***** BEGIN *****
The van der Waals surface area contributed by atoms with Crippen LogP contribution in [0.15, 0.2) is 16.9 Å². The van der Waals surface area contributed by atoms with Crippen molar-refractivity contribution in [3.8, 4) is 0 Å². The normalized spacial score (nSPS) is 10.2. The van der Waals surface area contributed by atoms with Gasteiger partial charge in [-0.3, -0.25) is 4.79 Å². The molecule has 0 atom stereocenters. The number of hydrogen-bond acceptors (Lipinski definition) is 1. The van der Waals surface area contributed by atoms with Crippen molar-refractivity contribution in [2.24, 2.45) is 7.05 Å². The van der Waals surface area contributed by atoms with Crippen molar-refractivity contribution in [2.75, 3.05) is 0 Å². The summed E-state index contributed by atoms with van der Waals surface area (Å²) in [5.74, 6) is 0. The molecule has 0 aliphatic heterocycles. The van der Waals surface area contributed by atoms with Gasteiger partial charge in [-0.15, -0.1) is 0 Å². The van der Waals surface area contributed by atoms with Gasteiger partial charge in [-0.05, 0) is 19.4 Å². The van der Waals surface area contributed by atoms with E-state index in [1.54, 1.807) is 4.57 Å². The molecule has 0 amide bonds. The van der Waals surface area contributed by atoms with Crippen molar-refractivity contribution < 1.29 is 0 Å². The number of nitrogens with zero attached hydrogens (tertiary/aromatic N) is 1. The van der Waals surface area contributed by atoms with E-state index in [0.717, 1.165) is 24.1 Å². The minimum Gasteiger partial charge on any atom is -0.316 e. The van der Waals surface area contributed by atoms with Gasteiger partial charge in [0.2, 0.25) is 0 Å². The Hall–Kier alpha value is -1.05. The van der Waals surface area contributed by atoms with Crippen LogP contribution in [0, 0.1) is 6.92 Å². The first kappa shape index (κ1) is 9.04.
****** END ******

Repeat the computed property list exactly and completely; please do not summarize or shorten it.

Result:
The van der Waals surface area contributed by atoms with Crippen LogP contribution in [0.15, 0.2) is 16.9 Å². The van der Waals surface area contributed by atoms with Crippen molar-refractivity contribution in [3.8, 4) is 0 Å². The normalized spacial score (nSPS) is 10.2. The van der Waals surface area contributed by atoms with Gasteiger partial charge in [-0.3, -0.25) is 4.79 Å². The molecule has 0 atom stereocenters. The number of hydrogen-bond acceptors (Lipinski definition) is 1. The van der Waals surface area contributed by atoms with Crippen molar-refractivity contribution in [2.24, 2.45) is 7.05 Å². The van der Waals surface area contributed by atoms with Crippen molar-refractivity contribution in [2.75, 3.05) is 0 Å². The summed E-state index contributed by atoms with van der Waals surface area (Å²) in [5.74, 6) is 0. The molecule has 0 aliphatic heterocycles. The van der Waals surface area contributed by atoms with Gasteiger partial charge in [-0.15, -0.1) is 0 Å². The van der Waals surface area contributed by atoms with Gasteiger partial charge in [-0.05, 0) is 19.4 Å². The van der Waals surface area contributed by atoms with E-state index in [1.54, 1.807) is 4.57 Å². The molecule has 0 amide bonds. The van der Waals surface area contributed by atoms with Crippen molar-refractivity contribution < 1.29 is 0 Å². The number of nitrogens with zero attached hydrogens (tertiary/aromatic N) is 1. The van der Waals surface area contributed by atoms with E-state index in [0.717, 1.165) is 24.1 Å². The minimum Gasteiger partial charge on any atom is -0.316 e. The van der Waals surface area contributed by atoms with Gasteiger partial charge in [0.2, 0.25) is 0 Å². The Hall–Kier alpha value is -1.05. The van der Waals surface area contributed by atoms with Crippen LogP contribution in [0, 0.1) is 6.92 Å². The first kappa shape index (κ1) is 9.04.